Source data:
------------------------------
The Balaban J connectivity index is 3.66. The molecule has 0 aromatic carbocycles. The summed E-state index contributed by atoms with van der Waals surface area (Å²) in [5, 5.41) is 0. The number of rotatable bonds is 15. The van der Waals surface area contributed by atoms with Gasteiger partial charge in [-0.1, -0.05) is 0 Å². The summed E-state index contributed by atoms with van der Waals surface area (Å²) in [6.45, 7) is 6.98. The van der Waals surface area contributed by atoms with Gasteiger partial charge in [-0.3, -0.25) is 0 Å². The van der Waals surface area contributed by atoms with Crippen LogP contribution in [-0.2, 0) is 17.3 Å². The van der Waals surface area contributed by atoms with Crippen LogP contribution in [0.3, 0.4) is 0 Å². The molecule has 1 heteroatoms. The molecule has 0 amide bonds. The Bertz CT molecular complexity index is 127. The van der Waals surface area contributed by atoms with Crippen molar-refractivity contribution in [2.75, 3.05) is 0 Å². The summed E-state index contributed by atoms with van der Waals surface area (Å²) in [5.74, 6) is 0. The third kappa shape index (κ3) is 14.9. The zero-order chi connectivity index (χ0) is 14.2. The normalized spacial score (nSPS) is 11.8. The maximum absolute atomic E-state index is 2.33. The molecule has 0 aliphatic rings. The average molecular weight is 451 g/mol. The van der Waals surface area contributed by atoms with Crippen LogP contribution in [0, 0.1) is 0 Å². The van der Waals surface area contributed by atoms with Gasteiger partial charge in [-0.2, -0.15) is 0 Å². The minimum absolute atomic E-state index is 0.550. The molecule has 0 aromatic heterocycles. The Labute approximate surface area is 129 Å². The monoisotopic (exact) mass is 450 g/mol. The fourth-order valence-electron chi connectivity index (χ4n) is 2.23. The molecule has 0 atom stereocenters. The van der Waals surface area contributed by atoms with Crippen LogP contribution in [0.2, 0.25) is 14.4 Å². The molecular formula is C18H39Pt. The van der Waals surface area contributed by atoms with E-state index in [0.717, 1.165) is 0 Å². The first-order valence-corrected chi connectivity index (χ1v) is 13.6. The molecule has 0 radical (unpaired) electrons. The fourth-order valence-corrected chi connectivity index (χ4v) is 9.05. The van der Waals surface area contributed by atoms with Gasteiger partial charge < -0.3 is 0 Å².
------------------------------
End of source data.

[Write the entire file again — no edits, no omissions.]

The Balaban J connectivity index is 3.66. The molecule has 0 aromatic carbocycles. The summed E-state index contributed by atoms with van der Waals surface area (Å²) in [5, 5.41) is 0. The number of rotatable bonds is 15. The van der Waals surface area contributed by atoms with Gasteiger partial charge in [-0.1, -0.05) is 0 Å². The summed E-state index contributed by atoms with van der Waals surface area (Å²) in [6.45, 7) is 6.98. The van der Waals surface area contributed by atoms with Gasteiger partial charge in [-0.3, -0.25) is 0 Å². The van der Waals surface area contributed by atoms with Crippen LogP contribution in [-0.2, 0) is 17.3 Å². The van der Waals surface area contributed by atoms with Crippen LogP contribution in [0.3, 0.4) is 0 Å². The molecule has 1 heteroatoms. The molecule has 0 amide bonds. The Bertz CT molecular complexity index is 127. The van der Waals surface area contributed by atoms with Crippen molar-refractivity contribution in [2.75, 3.05) is 0 Å². The summed E-state index contributed by atoms with van der Waals surface area (Å²) in [5.74, 6) is 0. The third kappa shape index (κ3) is 14.9. The zero-order chi connectivity index (χ0) is 14.2. The normalized spacial score (nSPS) is 11.8. The maximum absolute atomic E-state index is 2.33. The molecule has 0 aliphatic rings. The average molecular weight is 451 g/mol. The van der Waals surface area contributed by atoms with Crippen LogP contribution in [0, 0.1) is 0 Å². The van der Waals surface area contributed by atoms with Gasteiger partial charge in [-0.2, -0.15) is 0 Å². The minimum absolute atomic E-state index is 0.550. The molecule has 0 aromatic heterocycles. The Labute approximate surface area is 129 Å². The monoisotopic (exact) mass is 450 g/mol. The fourth-order valence-electron chi connectivity index (χ4n) is 2.23. The molecule has 0 atom stereocenters. The van der Waals surface area contributed by atoms with Crippen LogP contribution in [0.2, 0.25) is 14.4 Å². The molecular formula is C18H39Pt. The van der Waals surface area contributed by atoms with E-state index in [0.717, 1.165) is 0 Å². The first-order valence-corrected chi connectivity index (χ1v) is 13.6. The molecule has 0 radical (unpaired) electrons. The fourth-order valence-corrected chi connectivity index (χ4v) is 9.05. The van der Waals surface area contributed by atoms with Gasteiger partial charge < -0.3 is 0 Å².